Samoa, Calif.--Samoa Cookhouse is one of the oldest restaurants in California and the last surviving lumberjack camp style cookhouse in
Since 1893 heaping meals have been served to both
lumberjacks who the place was originally built for, and now, the public, longing
for hearty, American style breakfasts, lunch and dinner meals.
As you enter the old building similar to what many may remember from their
church or youth group camping days--with the dining halls tables lined up picnic
style--red&white oilcloth covered tables and mismatched chairs, people sit
in long rows with up to 40 diners to a table. You get the feel of what it must
have been like for a lumberjack to come in for fueling before he hit the forests
and sawed some logs. Waiters & waitresses quickly fill the tables with huge
loaves of bread--be sure to leave room for the desserts that will come later.
Amazingly the popular Samoa Cookhouse can serve up to 15,000 people in a
single day, and they have done so many times on Mother's Day especially. When
you have to wait to find seating, there's a logging museum in one of the rooms
next to the dining areas.
The food: The food comes from the local region, and for those who know
about the dairy cattle in Humboldt County, suffice to say that choosing eggs,
flapjacks, bacon and sausages on the breakfast menu are great choices. The eggs
are cooked on a grill and a bowl contains more than two scrimpy eggs from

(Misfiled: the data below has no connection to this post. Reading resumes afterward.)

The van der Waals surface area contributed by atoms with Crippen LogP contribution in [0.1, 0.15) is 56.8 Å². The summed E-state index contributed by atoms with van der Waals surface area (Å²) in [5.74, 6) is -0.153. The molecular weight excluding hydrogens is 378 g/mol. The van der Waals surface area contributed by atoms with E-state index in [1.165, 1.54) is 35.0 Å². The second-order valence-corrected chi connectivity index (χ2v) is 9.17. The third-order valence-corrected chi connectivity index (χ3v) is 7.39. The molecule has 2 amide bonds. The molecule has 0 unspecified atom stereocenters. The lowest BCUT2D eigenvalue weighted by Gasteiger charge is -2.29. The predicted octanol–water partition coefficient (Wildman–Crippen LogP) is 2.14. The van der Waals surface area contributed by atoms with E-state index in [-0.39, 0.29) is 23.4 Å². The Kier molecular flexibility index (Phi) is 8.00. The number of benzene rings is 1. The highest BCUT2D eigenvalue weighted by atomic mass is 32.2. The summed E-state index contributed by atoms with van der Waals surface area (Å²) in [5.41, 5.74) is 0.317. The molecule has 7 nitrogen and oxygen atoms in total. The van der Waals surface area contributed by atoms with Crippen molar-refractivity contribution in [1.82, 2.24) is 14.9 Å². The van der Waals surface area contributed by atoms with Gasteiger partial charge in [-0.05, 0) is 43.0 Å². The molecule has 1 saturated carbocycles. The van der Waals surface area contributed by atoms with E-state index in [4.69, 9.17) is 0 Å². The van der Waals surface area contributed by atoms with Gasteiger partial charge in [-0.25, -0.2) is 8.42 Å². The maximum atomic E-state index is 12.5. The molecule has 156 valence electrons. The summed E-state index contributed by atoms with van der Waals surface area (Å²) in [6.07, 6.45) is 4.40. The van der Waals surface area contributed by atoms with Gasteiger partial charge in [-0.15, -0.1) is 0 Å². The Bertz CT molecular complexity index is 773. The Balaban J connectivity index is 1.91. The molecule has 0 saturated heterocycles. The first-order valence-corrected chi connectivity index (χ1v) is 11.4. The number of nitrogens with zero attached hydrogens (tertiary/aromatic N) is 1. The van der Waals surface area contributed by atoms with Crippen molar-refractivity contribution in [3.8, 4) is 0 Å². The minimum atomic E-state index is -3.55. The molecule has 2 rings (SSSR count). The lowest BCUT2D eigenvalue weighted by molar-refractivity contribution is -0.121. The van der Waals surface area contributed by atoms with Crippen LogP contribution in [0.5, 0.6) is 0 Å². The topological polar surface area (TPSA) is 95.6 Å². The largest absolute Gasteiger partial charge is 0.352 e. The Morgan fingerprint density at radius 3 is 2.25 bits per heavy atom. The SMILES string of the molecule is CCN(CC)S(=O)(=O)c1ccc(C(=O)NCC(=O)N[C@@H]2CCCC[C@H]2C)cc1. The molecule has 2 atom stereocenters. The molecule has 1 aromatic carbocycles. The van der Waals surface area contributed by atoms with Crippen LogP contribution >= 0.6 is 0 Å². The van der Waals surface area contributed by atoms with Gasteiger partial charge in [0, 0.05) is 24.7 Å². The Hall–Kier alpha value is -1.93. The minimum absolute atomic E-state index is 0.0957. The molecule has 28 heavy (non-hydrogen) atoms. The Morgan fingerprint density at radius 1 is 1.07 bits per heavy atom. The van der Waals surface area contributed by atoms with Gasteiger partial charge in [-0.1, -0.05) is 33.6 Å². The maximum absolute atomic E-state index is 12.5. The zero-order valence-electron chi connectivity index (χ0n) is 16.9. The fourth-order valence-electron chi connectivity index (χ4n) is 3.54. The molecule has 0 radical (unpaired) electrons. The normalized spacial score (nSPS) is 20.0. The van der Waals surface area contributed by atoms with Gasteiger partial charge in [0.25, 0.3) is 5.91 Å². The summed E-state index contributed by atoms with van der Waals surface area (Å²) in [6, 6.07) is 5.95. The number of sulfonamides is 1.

McDonald's or IHOP. Think mega-meals in a lumberjack camp! Like Wisconsin, this
area of California makes great cheeses, cream for ice cream desserts, and
produce that seems fresh.
From your table you can smell the food cooking, hear the sizzle of the
sausage and watch the cook prepare the hundreds of meals within view.
Cooking thousands of eggs, sausages, sandwiches and soups is what Samoa
Cookhouse does best.
At logging camps, the cook was recognized as one
of the most important people. His cooking skills and style created the
tone for hard working lumberjacks who burned thousands of calories
each day, and longed for something good to eat. Loggers were actually known to leave a
camp for better fixins', believe it not!
The Samoa Cookhouse also has three private rooms available for large or
small gatherings and a
historic logging museum.
To reach the Cookhouse, take the Samoa Bridge (Hwy. 255) from Eureka,
turn left at the end of the bridge on Samoa Road and look for signs.
Call: (707) 442-1659